Bees and the Spirituality of Imperfect

by Hilary Horn

Today is Honey Bee Awareness Day! Enjoy this beautiful post by Jan Blencowe

This month’s theme, the Spirituality of Imperfect, triggered some discomfort around the prospect of writing about “the imperfect” parts of life, self, and spirituality.

Then there was the curious notion of imperfect actually being spiritual. Perhaps it would be something like the Japanese concept of wabi-sabi, a world view centered on the acceptance of transience and imperfection.

Today is also “honey bee awareness day” and somehow those two things, honey bees and the Spirituality of Imperfect needed to be brought together and produce a pearl of spiritual insight.

There’s a reason we need to have honey bee awareness day. It’s because bees are in trouble. They’re dying from a number of interrelated causes, and we are responsible for the two most destructive factors, pesticides and habitat loss. The way we live on this planet is highly imperfect when it comes to balancing our short term needs (and wants) and making ecologically sound decisions that support both the natural world and humanity’s long term needs, such as sustainable and reliable food sources. Seventy out of the top one hundred human food crops are pollinated by bees. These crops supply about ninety percent of the worlds nutrition. The loss of bees is not only a tragedy but it puts our own survival at risk as well.

A Spirituality of Imperfect brings to mind the triple graces, forgiveness, restoration and unity. These three powerful energies are able to work on behalf of imperfection to create something beautiful. Since my own spirituality will always be imperfect that’s reassuring.

Something imperfect is generally thought of as blemished, marred, tainted, stained, broken, bent, twisted, ruined, or lacking. Imperfect is always what my own spirituality will be in and of itself. However, when grafted into the True Vine, my own spiritual life will have infinitely more love and goodness in it for being permanently united to the Perfect Source.

It’s that union that allows forgiveness and restoration to be graciously and abundantly poured into my soul. I am still imperfect, but now I have access to what is perfect.

These three remedies of forgiveness, restoration and unity inspire me to see my own imperfect spirituality as forgiven, restored and in unity with the Divine. In fact it’s my own imperfect spiritual ways that create the unique need for a spirituality of imperfect and allows for the experience of grace, applied in such a way as to make room for imperfect, to become part of my very imperfect human life.

But what about the bees? Here’s where having a spirituality of imperfect allows for practical, positive, forward movement in my life.

Eight years ago we bought a beautiful piece of property to build a house on. Someplace to live is a legitimate need, yet the destruction necessary to clear the land, blast the ledge and level a hill was enormous. It’s imperfect to have to cause such destruction to build a home. In this imperfect situation I felt the need to ask forgiveness for the destruction and offer gratitude for the land. That’s what we human beings have been doing for millenia. In fact it is the basis for most religious systems going back into the mists of time. Our ancestors felt compelled to offer gratitude for the animals and plants that provided them with their basic needs, and to ask forgiveness for having to take the lives of animals and plants in order to live. Ceremonies, temples, altars, and rituals around this theme are common in the spiritual lives of our ancestors across the globe. We must eat and we must have clothing and shelter and other living beings must be killed in order to provide that for us. That seems an imperfect way of existing. A spirituality of imperfect requires a spirituality of grace to make it work.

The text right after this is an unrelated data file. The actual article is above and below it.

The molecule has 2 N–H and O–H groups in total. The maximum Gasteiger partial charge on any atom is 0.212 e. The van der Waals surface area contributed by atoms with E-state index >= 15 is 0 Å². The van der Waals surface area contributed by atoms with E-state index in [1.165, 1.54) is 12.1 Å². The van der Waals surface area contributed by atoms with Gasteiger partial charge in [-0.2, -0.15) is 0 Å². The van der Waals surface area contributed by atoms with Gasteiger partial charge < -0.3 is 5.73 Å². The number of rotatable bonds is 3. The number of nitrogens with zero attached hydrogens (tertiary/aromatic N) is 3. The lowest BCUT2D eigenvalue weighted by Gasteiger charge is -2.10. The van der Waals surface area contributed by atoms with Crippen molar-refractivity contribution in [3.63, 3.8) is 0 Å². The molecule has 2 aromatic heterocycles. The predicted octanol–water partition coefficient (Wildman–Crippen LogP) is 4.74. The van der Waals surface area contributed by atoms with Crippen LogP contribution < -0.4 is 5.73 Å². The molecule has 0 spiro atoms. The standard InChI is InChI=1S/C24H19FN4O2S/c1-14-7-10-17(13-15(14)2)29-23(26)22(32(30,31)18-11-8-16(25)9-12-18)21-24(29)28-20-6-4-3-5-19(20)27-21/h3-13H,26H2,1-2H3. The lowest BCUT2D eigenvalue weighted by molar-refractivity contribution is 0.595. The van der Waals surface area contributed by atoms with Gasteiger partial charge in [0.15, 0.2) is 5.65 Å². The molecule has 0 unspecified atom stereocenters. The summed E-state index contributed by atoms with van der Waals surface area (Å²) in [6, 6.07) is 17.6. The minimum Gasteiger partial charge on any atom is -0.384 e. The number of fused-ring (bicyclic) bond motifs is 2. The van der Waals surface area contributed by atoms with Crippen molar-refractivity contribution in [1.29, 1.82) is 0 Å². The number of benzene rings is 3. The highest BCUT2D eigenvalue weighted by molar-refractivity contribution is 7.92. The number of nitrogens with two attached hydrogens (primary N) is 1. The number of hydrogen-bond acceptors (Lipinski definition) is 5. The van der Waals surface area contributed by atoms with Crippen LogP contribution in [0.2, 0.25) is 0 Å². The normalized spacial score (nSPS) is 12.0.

After our home was built and I had a chance to assess the property in its state of shock and trauma from the destruction of being cleared, I entered into a sacred contract of restoration and unity with the land. As restoration and unity had been poured into my soul, I would pour restoration and unity into my land.

It was then I made a commitment to replant my land for pollinators, especially bees specifically because of the dangers they face today. Native plants and trees were planted in abundance. Shrubs and perennials as nectar sources were chosen and sited in especially appealing locations for the bees. Of course not only the bees benefited, many other pollinators, butterflies, moths, birds and animals have formed a robust, healthy, unified community on our land. The unity of community includes myself. I feel so much a part of the land and its trees, bees, birds and animals. That sense of unity extends even further into the Divine Life that sustains us all. When I am wandering through my gardens and woods I experience that unity in deep and restorative ways.

The imperfect met by the grace of forgiveness, restoration and unity, and a spirituality of imperfect embraced by a spirituality of grace has the power to move me through the imperfections in life and in my soul to an understanding that sees a greater plan of love and healing at work.

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